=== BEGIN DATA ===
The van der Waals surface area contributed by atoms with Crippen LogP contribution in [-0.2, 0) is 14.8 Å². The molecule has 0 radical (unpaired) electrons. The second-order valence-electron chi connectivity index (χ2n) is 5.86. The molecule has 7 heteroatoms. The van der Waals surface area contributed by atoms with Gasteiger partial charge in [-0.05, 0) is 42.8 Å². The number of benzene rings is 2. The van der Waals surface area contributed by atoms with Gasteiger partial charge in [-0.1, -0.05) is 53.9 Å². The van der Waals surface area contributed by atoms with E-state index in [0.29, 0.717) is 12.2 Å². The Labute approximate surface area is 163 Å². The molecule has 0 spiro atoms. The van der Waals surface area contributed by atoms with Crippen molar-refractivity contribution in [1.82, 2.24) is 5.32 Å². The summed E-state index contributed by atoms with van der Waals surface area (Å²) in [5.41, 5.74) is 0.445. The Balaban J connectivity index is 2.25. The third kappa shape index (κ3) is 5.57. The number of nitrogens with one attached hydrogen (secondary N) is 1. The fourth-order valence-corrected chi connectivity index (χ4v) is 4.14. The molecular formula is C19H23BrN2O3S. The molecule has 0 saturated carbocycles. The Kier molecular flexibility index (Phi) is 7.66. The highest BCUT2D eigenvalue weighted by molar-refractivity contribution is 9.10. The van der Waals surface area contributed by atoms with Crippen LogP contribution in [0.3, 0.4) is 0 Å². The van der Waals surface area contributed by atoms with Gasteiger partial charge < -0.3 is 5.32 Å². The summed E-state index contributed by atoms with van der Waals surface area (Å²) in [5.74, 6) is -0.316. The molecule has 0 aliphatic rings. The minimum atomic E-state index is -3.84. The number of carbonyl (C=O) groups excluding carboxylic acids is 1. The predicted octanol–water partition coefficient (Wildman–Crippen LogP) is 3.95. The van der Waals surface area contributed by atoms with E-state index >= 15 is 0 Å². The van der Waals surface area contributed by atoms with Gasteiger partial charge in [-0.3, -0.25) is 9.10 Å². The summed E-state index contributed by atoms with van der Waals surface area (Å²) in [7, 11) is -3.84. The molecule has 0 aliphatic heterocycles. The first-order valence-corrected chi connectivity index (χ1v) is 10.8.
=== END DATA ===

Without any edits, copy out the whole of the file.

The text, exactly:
The van der Waals surface area contributed by atoms with Crippen LogP contribution in [-0.2, 0) is 14.8 Å². The molecule has 0 radical (unpaired) electrons. The second-order valence-electron chi connectivity index (χ2n) is 5.86. The molecule has 7 heteroatoms. The van der Waals surface area contributed by atoms with Gasteiger partial charge in [-0.05, 0) is 42.8 Å². The number of benzene rings is 2. The van der Waals surface area contributed by atoms with Gasteiger partial charge in [-0.1, -0.05) is 53.9 Å². The van der Waals surface area contributed by atoms with E-state index in [0.29, 0.717) is 12.2 Å². The Labute approximate surface area is 163 Å². The molecule has 0 spiro atoms. The van der Waals surface area contributed by atoms with Crippen molar-refractivity contribution in [1.82, 2.24) is 5.32 Å². The summed E-state index contributed by atoms with van der Waals surface area (Å²) in [5.41, 5.74) is 0.445. The Balaban J connectivity index is 2.25. The third kappa shape index (κ3) is 5.57. The number of nitrogens with one attached hydrogen (secondary N) is 1. The fourth-order valence-corrected chi connectivity index (χ4v) is 4.14. The molecular formula is C19H23BrN2O3S. The molecule has 0 saturated carbocycles. The Kier molecular flexibility index (Phi) is 7.66. The highest BCUT2D eigenvalue weighted by molar-refractivity contribution is 9.10. The van der Waals surface area contributed by atoms with Crippen LogP contribution in [0.3, 0.4) is 0 Å². The van der Waals surface area contributed by atoms with Gasteiger partial charge < -0.3 is 5.32 Å². The summed E-state index contributed by atoms with van der Waals surface area (Å²) in [5.74, 6) is -0.316. The molecule has 0 aliphatic rings. The minimum atomic E-state index is -3.84. The number of carbonyl (C=O) groups excluding carboxylic acids is 1. The predicted octanol–water partition coefficient (Wildman–Crippen LogP) is 3.95. The van der Waals surface area contributed by atoms with E-state index >= 15 is 0 Å². The van der Waals surface area contributed by atoms with Gasteiger partial charge in [-0.3, -0.25) is 9.10 Å². The summed E-state index contributed by atoms with van der Waals surface area (Å²) in [7, 11) is -3.84. The molecule has 0 aliphatic heterocycles. The first-order valence-corrected chi connectivity index (χ1v) is 10.8.